Many of the most popular science bloggers have a different history – many years of battling Creationist and other pseudoscience crusaders on Usenet groups in the early 1990s, people who, if they can use language at all, use it in a very vicious way, sometimes with threats of bodily harm. I spent the early 90s on Balkans usenet groups, battling heatedly nationalist Serbs, Croats and Bosnians who do not just voice empty threats but would, if they could find you, really kill you. Others cut their teeth on political blogs or feminist blogs, which are very blunt and heated. Just try not supporting Howard Dean in the 04 primaries or Obama in 08 – you get your fill of human nastiness. And that is nothing compared to what Republicans say once the general election starts!
My first blog was political – I wrote highly opinionated and strongly-worded posts. And of course, I got, let’s put it diplomatically, some highly opinionated commenters. I never deleted. Sometimes I responded (politely at first – that is unusual and disarming – I turned some trolls into friendly and polite commenters that way), sometimes I ignored, sometimes my other commenters took care of trolls.
Then, after the move to Sb, I gradually reduced writing about politics and religion and my threads are now quite nice and polite most of the times. Various heated debates about “framing” or the latest “Nature vs. PLoS” kerffufle are sweet lullabies compared to most of the stuff I saw and suffered over the years online. One grows a thick skin, understands that people behave strangely online, laughs at the most egregious examples, and moves on.
There is no single definition of a “science blog”. Blog is a piece of software. You do what you want with it. If you are a scientist with a blog, or if you write more-or-less regularly about science (or meta-stuff, e.g., life in the lab, women in academia, politics of science funding….), then you can claim that your blog is a science blog. And your blog is going to be different from all other science blogs out there, as it is what you want it to be, reflecting your own interests, goals and personality. Nobody can tell you how to do it. There is no, and there should be no “template” or “definition” of a science blog – that is the beauty of the beast.
Thus, some blogs are serious, others not. Some are nice, some are inflammatory. Some focus 100% on latest peer-reviewed research. Others are a smorgasbord of everything the blogger feels like posting at any given time (like my blog, for instance). There is no recipe, no straightjacket, no “one right way” to do it. And that is what makes the science blogosphere so exciting and vibrant – so many cool voices, interesting personalities! Who says that scientists are socially-inept or bad communicators?!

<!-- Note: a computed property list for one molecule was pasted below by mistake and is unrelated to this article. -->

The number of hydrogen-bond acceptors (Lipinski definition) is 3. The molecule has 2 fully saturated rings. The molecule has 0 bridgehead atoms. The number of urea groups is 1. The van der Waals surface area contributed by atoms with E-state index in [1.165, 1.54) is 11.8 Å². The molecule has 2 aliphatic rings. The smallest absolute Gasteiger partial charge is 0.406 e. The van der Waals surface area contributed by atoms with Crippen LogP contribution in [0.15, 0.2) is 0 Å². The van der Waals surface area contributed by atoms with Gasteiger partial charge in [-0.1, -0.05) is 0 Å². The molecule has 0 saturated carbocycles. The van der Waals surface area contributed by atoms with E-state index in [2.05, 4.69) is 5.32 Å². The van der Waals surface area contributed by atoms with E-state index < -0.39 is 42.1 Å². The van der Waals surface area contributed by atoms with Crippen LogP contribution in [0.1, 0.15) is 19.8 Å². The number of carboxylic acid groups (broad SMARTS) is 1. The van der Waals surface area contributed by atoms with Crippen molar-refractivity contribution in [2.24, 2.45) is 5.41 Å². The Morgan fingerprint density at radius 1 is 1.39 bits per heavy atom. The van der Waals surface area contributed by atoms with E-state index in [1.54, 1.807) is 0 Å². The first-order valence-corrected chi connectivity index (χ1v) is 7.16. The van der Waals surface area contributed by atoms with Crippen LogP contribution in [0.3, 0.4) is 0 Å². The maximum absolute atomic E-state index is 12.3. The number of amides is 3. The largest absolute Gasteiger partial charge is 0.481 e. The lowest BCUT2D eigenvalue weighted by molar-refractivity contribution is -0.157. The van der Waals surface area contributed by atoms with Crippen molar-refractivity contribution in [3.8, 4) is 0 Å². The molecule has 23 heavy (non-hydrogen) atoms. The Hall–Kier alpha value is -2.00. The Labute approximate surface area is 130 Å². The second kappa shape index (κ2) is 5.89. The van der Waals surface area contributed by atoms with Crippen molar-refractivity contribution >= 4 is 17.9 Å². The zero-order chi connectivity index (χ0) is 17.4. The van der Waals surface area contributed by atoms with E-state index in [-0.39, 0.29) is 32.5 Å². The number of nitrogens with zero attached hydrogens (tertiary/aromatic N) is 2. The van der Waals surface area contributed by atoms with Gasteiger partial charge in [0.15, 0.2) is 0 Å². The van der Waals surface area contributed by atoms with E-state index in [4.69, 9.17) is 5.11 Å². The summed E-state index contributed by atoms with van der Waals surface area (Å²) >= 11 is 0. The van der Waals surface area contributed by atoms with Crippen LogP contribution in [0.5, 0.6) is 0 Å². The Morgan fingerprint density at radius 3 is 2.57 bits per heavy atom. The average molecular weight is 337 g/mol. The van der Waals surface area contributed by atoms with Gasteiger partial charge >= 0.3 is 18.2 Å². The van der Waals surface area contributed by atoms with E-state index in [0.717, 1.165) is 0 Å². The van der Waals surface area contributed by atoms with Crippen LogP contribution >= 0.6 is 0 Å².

The discussion there continues:
Noah Gray: Getting into and out of character:
We seem to be at a critical juncture concerning the intersection of blogs and other Web 2.0 technologies with science. This is no time to poison the atmosphere and turn away the more “relaxed” or “casual” participants. Polarized communities refusing to tolerate rival positions, or unwilling to engage in a civil debate over any topic, from publication business models to the role of Ca2+-permeable AMPARs in LTP, will shut out many would-be contributors and stunt the growth or slow the adoption of blogs, commenting, and other web-based technologies dedicated to the pursuit of scientific collaboration. If such technologies are ever really going to work for science, it will be because of inclusivity, not exclusivity.
Maxine Clarke: Manners in the blogosphere:
The anonymity of cyberspace provides protection to both share honest opinions and participate in mud-slinging without repercussion, he notes. Yet interaction on the Internet is more personal. “So why should some choose to check their manners at the door before logging on?” He argues that intolerant online communities unwilling to engage in a civil debate — whether on publication business models or the role of glutamate receptors in long-term potentiation of neurons — will turn off would-be contributors and stunt the growth of online scientific collaboration. Web-based collaborative technologies will not work for science if they become dominated by exclusive, aggressive types. Gray isn’t calling for “communal singing of Kum Ba Yah during scientific debates”, but simply a certain level of restraint and professionalism online.